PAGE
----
Cannabeers to try this St. Patty’s Day

Brewers are finding new ways to define “green” beer

Group of friends celebrating St Patrick's Day toasting beer in a pub Source: Shutterstock

People are after different things when they go out for a night on the town. Some like the feeling of being drunk; some prefer a chiller feeling of being high; some want a combination. The problem for those who prefer cannabis, however, is that it remains illegal to smoke in public places even in municipalities where marijuana is legal. To cater to every market, more and more brewers have been working to infuse CBD and/or THC into their beverages. A new book also shows there are intense similarities between marijuana and the hop plant, and teaches people how to incorporate cannabis into beer recipes. 

Statistics show alcohol use decreases in areas that legalize marijuana. There’s also a growing market for low-alcohol and even non-alcoholic beers, with some estimates thinking those two denominations could make up an entire third of the worldwide alcohol market by 2024, even though right now it makes up just 3%. That prediction could be why brewers are so interested in bridging the gap between those two markets.  

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THC-Infused Beer

Consuming a THC-infused beer is similar to eating an edible, promoting the same psychoactive effects people expect from taking in weed. Many of these are non-alcoholic so people aren’t crossing their fades too severely.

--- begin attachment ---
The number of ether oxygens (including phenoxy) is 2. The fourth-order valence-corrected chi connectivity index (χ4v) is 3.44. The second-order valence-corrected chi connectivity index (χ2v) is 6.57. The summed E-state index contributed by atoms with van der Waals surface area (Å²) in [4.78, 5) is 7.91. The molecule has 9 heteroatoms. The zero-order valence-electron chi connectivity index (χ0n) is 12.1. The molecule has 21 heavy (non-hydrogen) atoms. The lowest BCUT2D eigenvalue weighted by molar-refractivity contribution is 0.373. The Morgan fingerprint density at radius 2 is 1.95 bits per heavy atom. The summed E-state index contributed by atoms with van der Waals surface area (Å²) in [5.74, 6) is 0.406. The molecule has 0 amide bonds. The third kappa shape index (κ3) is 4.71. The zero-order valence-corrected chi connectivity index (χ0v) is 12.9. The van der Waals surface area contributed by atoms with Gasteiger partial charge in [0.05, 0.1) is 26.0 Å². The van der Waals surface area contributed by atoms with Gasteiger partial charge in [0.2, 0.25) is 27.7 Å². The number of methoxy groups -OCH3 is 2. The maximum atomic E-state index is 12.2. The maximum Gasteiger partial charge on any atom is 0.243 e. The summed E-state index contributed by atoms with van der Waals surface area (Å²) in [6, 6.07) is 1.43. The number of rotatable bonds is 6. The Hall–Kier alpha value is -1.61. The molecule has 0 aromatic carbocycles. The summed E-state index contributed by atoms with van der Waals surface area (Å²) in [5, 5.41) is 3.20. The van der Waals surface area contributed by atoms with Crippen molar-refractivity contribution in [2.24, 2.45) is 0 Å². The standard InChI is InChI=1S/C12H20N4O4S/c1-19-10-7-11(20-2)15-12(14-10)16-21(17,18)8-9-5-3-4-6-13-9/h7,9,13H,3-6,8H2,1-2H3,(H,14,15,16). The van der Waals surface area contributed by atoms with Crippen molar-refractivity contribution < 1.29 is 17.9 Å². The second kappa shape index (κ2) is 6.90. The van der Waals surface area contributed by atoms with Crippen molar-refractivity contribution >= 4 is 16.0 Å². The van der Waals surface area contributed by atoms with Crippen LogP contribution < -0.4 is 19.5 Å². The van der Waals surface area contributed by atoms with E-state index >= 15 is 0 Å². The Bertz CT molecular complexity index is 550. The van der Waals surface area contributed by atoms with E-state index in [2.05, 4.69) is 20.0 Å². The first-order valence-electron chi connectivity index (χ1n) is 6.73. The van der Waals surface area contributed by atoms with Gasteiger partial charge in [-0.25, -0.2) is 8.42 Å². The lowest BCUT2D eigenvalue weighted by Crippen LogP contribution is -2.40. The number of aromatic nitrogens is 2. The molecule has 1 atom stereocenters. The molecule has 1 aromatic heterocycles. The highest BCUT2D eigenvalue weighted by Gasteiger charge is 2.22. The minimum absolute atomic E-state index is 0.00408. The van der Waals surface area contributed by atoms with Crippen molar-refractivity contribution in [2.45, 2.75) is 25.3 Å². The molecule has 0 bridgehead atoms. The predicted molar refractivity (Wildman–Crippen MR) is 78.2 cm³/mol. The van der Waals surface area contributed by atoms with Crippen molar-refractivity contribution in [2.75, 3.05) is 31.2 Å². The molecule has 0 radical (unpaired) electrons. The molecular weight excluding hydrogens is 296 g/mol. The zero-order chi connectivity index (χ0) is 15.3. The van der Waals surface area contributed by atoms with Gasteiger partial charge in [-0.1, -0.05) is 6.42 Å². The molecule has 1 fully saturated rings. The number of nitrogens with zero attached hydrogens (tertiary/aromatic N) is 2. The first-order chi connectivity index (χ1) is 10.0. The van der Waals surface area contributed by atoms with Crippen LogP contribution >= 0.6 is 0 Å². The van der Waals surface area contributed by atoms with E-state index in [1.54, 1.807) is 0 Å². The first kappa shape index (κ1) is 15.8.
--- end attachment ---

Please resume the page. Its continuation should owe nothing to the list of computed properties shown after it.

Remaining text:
Two Roots Brewing is extremely popular. It has a variety of beers infused with either 5mg or 10mg of THC, all of which have 0.5% alcohol or less in every 12 ounces. The company offers those at dispensaries in Nevada and California and markets them as “healthy” alternatives to alcoholic beverages. So far, the company offers a lager, a stout, an IPA, a blonde and a wheat option. 

In Arvada, Colorado, CERIA Brewing is headed by the creator of Blue Moon who’s turned his attention to dealcoholized, cannabis-infused beer. The result is Grainwave Belgian-Style White Ale, which has half the calories of a full-strength beer and has terpenes that promote anti-inflammatory and anti-anxiety. The drink has 5mg of THC per beverage.

Two Roots Brewing Co's Hazy IPA

Source: www.tworootsbrewingco.com

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If you’re looking to step up your dose, you might want to try some of the products from High Style Brewing in San Diego. Their Pale Haze product has less than 0.5% alcohol and 10mg of THC. They also have a Grapefruit Haze and Blood Orange Haze with the same ratios if either of those catch your fancy. The brewers took care to make their products taste like craft beer, not a typical non-alcoholic beer. High Style also warns that people will likely feel a quick onset to their high, similarly how the feeling of being drunk can set in fairly quickly. 

Flying Dog Brewery also has a THC-infused IPA called Hop Chronic. It’s the first THC-infused beer to come out of Maryland, and has no alcohol. It also contains CBD and CBG and is meant to be sold to medical marijuana patients. 

CBD-Infused Beer

CBD in beers seems to be the more popular approach. That could be because it’s legal in more areas, or could be because people seem more interested in the calming, anti-inflammatory, pain-reducing elements of CBD but don’t necessarily want the “high” that comes with it – especially when also partaking in alcohol.